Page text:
Montgomery County Improves Residents’ Safety; Expands Carbon Monoxide Alarm Rule
Families in the most populous county of Maryland are now a little safer, thanks to updated rules by the Montgomery County Council regarding household carbon monoxide alarm requirements.
On July 1, 2019, all single-unit, two-unit, and townhouse inhabiting units that had building permits issued prior to January 2008 will be required to have carbon monoxide alarms if the home has a gas-operated appliance or an attached garage. This is a monumental improvement from the current law, which states that only newly constructed homes must be equipped with carbon monoxide alarms.
Carbon monoxide poisoning is a serious issue. In the last two years there have been several casualties in the region from exposure to the toxic, flammable gas. This new law will help save lives and is helping to reinvigorate community awareness around the issue among Montgomery County residents.
Montgomery County Councilmember Craig Rice strengthened County regulations, as the original state law only required carbon monoxide alarms in newly constructed homes since 2008. As a result, existing homes must now meet the same requirements as newly constructed buildings.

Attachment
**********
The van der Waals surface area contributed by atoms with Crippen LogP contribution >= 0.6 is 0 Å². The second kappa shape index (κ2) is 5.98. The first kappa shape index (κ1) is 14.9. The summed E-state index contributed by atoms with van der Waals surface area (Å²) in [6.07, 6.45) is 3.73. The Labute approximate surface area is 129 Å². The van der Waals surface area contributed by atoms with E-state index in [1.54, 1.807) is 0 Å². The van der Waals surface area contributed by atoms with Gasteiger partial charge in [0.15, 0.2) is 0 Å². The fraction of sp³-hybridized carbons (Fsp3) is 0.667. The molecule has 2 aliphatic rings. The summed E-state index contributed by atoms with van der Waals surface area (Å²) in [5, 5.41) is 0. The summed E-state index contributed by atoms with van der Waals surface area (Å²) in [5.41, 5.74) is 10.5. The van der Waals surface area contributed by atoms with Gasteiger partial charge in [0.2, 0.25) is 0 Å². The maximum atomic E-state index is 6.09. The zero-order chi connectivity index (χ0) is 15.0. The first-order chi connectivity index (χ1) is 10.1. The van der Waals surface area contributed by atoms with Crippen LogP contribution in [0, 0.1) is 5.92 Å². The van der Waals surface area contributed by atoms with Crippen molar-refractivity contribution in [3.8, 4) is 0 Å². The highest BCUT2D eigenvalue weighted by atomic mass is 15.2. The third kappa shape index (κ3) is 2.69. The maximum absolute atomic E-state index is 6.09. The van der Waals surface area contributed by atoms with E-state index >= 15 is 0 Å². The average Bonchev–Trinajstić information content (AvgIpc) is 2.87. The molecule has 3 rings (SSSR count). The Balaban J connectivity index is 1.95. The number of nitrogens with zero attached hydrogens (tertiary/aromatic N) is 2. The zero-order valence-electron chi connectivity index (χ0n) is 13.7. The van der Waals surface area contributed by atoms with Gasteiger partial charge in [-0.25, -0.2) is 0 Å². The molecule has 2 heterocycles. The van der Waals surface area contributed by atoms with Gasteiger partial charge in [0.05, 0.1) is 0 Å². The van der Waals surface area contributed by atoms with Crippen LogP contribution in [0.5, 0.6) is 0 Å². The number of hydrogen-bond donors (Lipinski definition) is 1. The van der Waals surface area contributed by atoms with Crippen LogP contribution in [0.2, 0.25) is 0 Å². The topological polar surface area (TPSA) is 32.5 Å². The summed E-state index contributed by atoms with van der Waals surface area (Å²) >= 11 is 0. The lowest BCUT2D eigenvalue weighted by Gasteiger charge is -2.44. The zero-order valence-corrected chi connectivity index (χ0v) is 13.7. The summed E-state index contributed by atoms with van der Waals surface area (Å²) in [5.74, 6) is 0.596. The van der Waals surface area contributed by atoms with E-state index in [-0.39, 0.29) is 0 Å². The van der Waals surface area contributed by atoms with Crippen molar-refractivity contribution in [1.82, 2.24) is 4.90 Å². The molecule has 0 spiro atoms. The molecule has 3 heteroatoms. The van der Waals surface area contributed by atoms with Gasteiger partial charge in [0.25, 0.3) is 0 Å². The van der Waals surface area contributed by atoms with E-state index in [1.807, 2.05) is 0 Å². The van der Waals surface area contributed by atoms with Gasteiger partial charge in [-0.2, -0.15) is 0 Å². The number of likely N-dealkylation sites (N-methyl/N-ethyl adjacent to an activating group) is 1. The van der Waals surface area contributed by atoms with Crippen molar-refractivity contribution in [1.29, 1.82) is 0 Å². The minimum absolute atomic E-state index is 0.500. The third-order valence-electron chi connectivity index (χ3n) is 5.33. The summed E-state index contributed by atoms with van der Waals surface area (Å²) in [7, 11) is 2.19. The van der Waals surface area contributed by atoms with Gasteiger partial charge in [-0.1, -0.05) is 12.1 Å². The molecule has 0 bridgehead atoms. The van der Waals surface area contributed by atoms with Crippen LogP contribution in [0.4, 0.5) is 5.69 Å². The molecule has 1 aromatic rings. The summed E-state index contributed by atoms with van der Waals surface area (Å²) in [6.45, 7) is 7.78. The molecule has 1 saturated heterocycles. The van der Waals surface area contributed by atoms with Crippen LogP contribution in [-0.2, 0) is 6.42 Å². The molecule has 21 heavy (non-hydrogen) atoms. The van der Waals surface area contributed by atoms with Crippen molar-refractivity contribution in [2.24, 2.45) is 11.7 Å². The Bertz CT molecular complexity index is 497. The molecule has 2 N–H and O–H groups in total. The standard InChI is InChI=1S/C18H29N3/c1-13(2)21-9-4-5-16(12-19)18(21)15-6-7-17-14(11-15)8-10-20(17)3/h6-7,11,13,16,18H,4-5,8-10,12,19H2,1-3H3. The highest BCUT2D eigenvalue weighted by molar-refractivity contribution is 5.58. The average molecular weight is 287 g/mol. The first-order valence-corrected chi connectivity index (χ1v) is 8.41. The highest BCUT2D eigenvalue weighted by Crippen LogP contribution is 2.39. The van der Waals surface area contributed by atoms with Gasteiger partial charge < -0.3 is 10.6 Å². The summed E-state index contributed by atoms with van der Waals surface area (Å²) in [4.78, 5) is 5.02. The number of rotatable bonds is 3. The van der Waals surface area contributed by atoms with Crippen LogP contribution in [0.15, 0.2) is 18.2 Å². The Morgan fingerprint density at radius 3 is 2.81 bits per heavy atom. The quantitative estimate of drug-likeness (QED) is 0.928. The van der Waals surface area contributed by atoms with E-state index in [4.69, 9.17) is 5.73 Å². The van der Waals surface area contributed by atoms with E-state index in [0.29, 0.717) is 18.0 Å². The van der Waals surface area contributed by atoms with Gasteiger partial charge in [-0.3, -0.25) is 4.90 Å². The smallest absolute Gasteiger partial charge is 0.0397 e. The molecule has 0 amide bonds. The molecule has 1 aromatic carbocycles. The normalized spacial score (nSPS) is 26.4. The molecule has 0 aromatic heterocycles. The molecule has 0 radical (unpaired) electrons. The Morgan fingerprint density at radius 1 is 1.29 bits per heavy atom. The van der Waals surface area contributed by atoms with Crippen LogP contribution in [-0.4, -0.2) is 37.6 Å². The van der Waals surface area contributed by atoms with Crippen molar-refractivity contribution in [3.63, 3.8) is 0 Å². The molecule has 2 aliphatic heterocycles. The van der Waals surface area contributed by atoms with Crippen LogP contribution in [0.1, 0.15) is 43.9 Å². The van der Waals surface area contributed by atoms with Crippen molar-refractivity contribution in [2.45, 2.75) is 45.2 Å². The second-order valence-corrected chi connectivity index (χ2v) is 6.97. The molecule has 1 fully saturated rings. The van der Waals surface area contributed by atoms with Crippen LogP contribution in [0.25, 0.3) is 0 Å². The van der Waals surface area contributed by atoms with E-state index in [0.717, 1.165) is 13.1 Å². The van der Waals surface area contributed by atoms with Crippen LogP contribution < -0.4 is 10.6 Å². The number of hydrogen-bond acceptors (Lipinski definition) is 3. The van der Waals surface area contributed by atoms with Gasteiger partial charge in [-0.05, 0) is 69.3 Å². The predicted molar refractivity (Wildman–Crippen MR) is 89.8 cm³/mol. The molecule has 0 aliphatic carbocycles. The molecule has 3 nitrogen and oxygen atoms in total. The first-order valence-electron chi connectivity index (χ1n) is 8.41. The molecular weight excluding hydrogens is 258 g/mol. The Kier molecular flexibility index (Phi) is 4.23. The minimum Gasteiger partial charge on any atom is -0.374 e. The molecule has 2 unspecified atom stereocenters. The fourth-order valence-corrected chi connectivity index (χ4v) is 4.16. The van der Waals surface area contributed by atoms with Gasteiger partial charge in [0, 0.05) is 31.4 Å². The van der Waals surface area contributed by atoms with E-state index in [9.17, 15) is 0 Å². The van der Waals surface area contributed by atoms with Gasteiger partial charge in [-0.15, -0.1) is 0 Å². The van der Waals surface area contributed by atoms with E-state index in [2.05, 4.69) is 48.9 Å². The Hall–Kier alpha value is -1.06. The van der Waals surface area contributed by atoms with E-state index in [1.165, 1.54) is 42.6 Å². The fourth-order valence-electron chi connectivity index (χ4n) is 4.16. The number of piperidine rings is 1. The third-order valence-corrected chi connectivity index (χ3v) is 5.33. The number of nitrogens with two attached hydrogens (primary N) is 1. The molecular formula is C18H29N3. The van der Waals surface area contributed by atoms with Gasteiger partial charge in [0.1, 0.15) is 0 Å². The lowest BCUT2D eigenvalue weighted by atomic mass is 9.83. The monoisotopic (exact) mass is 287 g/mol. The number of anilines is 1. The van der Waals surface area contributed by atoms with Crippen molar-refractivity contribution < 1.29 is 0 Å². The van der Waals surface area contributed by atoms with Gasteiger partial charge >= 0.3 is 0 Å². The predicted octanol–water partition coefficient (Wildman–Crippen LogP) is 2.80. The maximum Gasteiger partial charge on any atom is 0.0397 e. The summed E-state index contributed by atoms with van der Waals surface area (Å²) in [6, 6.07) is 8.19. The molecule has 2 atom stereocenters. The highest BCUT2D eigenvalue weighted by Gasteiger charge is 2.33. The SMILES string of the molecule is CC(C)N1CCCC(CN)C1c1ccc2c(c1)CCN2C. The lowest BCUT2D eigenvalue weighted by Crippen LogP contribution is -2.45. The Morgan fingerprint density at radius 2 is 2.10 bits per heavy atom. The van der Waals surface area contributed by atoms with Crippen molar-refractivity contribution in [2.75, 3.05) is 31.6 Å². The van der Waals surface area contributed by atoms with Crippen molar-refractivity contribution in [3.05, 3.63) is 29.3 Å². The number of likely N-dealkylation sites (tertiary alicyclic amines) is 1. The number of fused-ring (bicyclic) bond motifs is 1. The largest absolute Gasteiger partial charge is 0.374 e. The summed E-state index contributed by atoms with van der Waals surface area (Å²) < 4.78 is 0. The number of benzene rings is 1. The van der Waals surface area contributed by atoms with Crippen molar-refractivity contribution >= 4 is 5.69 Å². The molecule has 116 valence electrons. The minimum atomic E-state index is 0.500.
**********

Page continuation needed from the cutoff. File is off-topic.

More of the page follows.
Carbon Monoxide Alarms have been required in all residential rental units in Maryland since April 1, 2018.
This new law will expand carbon monoxide alarm installations. According to Councilmember Rice, a public education campaign will also be put in motion shortly “to make sure that folks understand the new law, what the requirements are, and how they can go about getting them if they can’t afford them.”
Carbon monoxide alarms alert residents when the toxic gas is present, allowing them to take the appropriate actions towards safety. The Montgomery County Fire and Rescue Service is committed to the community’s safety and is proud to offer Home Safety Visits to residents of Montgomery County, Maryland. Learn more about this free service by visiting www.mcfrs.org/mcsafe or calling 311.
One should always feel safe in their home, and Montgomery County has just taken another step towards that goal.
About Carbon Monoxide
You can’t see, smell or taste carbon monoxide which is why it’s known as the “silent killer.” Carbon Monoxide poisoning is the number one cause of poisoning deaths in theU.S. Properly equip your home with carbon monoxide alarms on every level and outside sleeping areas. The only safe way to detect carbon monoxide in your home is with a properly working carbon monoxide alarm. Remember, if a carbon monoxide alarms sounds oryou suspect carbon monoxide exposure, get out of the house immediately and get fresh air. Call 911 from outside or from a neighbor’s home. Seek emergency help immediately if you suspect carbon monoxide poisoning.